It's far too early to call it a revolt, but a growing number of banks are saying, "thanks, but no thanks" to money from the federal government.
Troubled by recent changes to the U.S. Treasury's bank rescue program and rising public resentment over financial bailouts, Wayzata-based TCF Financial Corp. asked permission from federal regulators Monday to return $361.2 million received less than four months ago.
TCF now joins at least two other institutions -- Chicago-based Northern Trust and Iberiabank Corp. of Lafayette, La. -- that have pulled out of the government's Troubled Asset Relief Program, or TARP, in which the government has bought hundreds of billions of dollars in preferred stock in banks across the country. TCF said it has sufficient funds to pay back the money and will not have to issue more shares.
"We took [the money] because, if we didn't, we would be labeled as someone who couldn't get it and must be troubled," said TCF Chief Executive Bill Cooper. "Now, if you got it ... you're stigmatized as evil people stealing from taxpayers."
For some bankers, what began as a cheap source of capital from the federal government has become a source of stigma and aggravation. Indeed, congressional leaders have publicly scolded large banks for taking lavish trips and holding swank parties after receiving federal assistance. TCF was criticized after word leaked that the bank had a team-building event for about 180 of its managers at a ski resort near Aspen, Colo. Meanwhile, Northern Trust came under attack following reports that the bank flew hundreds of clients and employees to Los Angeles for a golf tournament it sponsors, put them up in luxury hotels, and then hired entertainers such as Sheryl Crow and Earth, Wind and Fire to entertain them.
As public criticism of the program has intensified, the federal government has reacted by tightening restrictions. Under recent amendments to TARP, compensation for TCF's 25 highest-paid employees would be capped at $400,000 a year -- well below what some executives at TCF currently make. Last year, all five of TCF's senior executive officers made more than $400,000 in total compensation, including salary, stock and executive perks such as club memberships and use of the corporate jet. Former President and CEO Lynn Nagorske made $7.5 million in total compensation, including $4.1 million in separation pay after his resignation last June.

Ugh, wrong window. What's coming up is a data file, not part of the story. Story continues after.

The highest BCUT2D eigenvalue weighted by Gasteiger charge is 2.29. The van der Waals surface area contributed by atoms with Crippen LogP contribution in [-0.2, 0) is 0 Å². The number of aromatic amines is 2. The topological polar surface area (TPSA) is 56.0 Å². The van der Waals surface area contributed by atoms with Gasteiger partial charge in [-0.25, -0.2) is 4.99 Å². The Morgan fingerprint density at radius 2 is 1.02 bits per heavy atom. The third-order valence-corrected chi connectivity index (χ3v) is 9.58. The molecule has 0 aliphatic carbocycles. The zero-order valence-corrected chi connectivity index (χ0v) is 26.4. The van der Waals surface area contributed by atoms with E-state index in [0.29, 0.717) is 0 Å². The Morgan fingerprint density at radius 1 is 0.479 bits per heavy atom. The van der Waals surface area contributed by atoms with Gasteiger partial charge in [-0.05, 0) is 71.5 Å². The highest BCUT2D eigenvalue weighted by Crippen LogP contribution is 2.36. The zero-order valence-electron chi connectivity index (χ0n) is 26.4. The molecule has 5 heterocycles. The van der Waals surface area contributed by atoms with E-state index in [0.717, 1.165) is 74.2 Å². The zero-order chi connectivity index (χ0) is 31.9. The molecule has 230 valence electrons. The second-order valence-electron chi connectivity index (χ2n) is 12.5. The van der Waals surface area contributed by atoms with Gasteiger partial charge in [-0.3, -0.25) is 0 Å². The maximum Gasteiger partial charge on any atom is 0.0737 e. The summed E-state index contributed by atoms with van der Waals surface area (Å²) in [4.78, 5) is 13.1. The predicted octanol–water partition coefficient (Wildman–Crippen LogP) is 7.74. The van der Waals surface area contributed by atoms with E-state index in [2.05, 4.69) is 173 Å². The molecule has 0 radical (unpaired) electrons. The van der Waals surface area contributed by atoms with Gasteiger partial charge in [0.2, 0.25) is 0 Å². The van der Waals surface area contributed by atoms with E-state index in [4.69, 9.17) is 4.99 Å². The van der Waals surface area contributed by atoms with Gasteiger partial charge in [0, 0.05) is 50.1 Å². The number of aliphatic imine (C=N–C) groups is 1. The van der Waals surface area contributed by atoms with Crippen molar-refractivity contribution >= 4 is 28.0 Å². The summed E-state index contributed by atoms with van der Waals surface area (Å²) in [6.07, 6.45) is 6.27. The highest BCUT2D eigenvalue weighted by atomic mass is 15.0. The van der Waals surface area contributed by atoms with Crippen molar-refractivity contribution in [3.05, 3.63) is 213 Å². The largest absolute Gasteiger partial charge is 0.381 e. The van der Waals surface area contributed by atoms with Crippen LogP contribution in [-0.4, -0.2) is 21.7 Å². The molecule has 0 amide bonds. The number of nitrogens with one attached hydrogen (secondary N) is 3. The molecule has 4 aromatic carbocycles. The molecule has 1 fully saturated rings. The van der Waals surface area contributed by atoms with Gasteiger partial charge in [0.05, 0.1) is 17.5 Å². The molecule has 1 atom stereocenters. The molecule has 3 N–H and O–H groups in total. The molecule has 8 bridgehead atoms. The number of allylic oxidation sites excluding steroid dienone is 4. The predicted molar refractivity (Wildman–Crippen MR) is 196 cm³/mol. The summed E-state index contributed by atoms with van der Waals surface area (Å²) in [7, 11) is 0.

Banks are also under increased pressure to show that they are actually lending more if they received bailout funds.
Now, some of the banks that came to the government with cap in hand are saying they didn't need public funds after all.
On Monday, Bank of America Chief Executive Ken Lewis said his bank's request for $20 billion in government money to help it acquire Merrill Lynch was a "tactical mistake," because the request for assistance made the bank appear as weak as rival Citigroup, which has received several rounds of public financing.
In an interview Monday, Cooper said the demands of TARP began to conflict with the government's own policies. For instance, the federal government was pressuring banks to use the funds as leverage to make more loans and to buy other banks. But such moves would reduce a bank's tangible common equity, which has become a major focus of bank regulators and is considered a key measure of bank health.
"What do I do with this money?" asked Cooper. "If I lever it, which is the only reason I would have it, it would drive down my common tangible [equity], which means I've got problems with regulators. But if I don't lever it, then it just sits there and costs me $18 million a year" in dividend payments to the U.S. Treasury.
Cooper said he also objected to the $400,000 compensation cap, noting that some of TCF's commissioned salespeople make more than that a year. "When they hit that cap, they're going to stop working," he said.
Cooper, who came out of retirement to return as CEO of TCF last July, does not earn a salary or bonus, though he did receive $368,000 in stock options last year.
Said Cooper: "I don't want to be part of the new regulatory regime that's growing up around TARP. Congress is now talking about putting their oar in the water on just about everything we do. That puts us at a competitive disadvantage."
Though Cooper complained publicly of the federal rescue plan before, it still came as a surprise to some industry watchers that he pulled out of the program amid a severe and deepening recession. The bank was profitable in the fourth quarter, but its earnings plunged 56 percent on rising loan losses.
"Right now, TARP money is among the cheapest form of capital they can raise," said Jason Ren, a bank analyst with Morningstar. "But I imagine Cooper wouldn't be paying this back so early in the downturn unless he really didn't believe it could take the losses without government help."
Shares of TCF fell 48 cents, or nearly 4 percent, to close Monday at $11.78 a share.
Chris Serres • 612-673-4308